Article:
This year’s New Year’s resolution tip is simple. If you have never, or rarely ever, been able to follow through on a big goal for the year (and wasn’t related to employed work, where you have someone you are accountable to), all I want you to try for this year is this.

    Pick one. Just one.

    And then, learn how to break that one goal down into actionable points that you can see on a calendar, point at, and track.

    When you can get that one goal laid out in such a way that you can see how reasonable it is to achieve, you may be able to pick another one a little bit down the road. But I recommend that you pick just one for now, and learn how to approach it by focusing.

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      Happy New Year 2016

      Lone hiker with poles running down a narrow ledge of snow on the side of a mountain under sunny skies.
      However you spend your New Year’s Eve and Day, we wish you a happy, healthy 2016 from Seattle Direct Counseling. Photo credit by M.L. Nov. 2015. Used with permission.

      With the New Year 2016, we wanted to say how thankful and grateful we are to have been a part of helping our clients and their loved ones find connection, growth, mental wellness and fortitude, and new directions for creativity and prosperity.

      Our logo is missing from the website, because it was customized in its former state, and all customizations are lost when the website is drifted to a new theme.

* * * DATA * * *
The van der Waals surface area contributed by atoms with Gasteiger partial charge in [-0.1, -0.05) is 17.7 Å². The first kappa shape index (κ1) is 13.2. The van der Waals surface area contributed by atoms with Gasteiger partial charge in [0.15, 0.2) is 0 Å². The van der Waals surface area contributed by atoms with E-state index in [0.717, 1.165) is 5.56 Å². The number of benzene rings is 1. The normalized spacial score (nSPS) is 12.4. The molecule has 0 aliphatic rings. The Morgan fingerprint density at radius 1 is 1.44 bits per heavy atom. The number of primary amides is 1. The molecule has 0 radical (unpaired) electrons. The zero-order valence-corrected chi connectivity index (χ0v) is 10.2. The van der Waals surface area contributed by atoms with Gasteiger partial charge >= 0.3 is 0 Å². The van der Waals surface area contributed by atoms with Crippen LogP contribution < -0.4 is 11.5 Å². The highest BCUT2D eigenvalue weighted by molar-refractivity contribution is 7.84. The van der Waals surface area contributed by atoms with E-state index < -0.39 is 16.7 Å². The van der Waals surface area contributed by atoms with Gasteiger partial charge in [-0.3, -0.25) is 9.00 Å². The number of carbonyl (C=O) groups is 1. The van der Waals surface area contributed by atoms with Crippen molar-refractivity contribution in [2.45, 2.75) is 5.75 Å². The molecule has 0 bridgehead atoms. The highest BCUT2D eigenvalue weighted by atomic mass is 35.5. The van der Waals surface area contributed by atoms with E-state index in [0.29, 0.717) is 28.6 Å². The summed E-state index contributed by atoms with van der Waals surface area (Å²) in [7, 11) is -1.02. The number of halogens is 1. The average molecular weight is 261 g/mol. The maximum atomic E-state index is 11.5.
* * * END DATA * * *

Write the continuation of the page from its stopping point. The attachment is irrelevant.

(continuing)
Our logo is missing from the website, because it was customized in its former state, and all customizations are lost when the website is drifted to a new theme.

      If you are a brand spanking new visitor to our website, Welcome! We are so glad you found your way here.

      There are a few items missing, namely our logo design and a couple of “flashy” features that will be rebuilt into the website in early January 2016, namely by Imei (that’s me!), the admin and primary content creator for Seattle Direct Counseling. Don’t worry!

      For all the many reasons you may have been drawn to read this post, please know that we are ready to meet you, wherever you’re “at”, whether you are riding high on successes and wish for deeper growth and perspective, coming off a difficult season of loss and grief, or living somewhere in-between. We’re here to help.

      For our returning clients, we hope you had enough time off during the holidays to reboot, unplug, and refresh. If not, we believe we can create the space for you during sessions to do all three.

      I’ve also provided a Social Media link to another blog I’ve been building in late 2015 focusing on living with Celiac Disease and multiple food allergies. If you or someone you know wants resources, please feel free to share the link to My Allergy Advocate. This resource will be formally launched sometime near August 2016, yet as I have received requests for information, I created this temporary fun blog to make food fun again for the millions of people affected by autoimmune disease and food allergies.

      From the two of us to you, we wish you a Happy New Year for 2016!

      P.S. I (Imei) am rather proud to say I didn’t break the website during the transition to a mobile-enabled website after all, phew!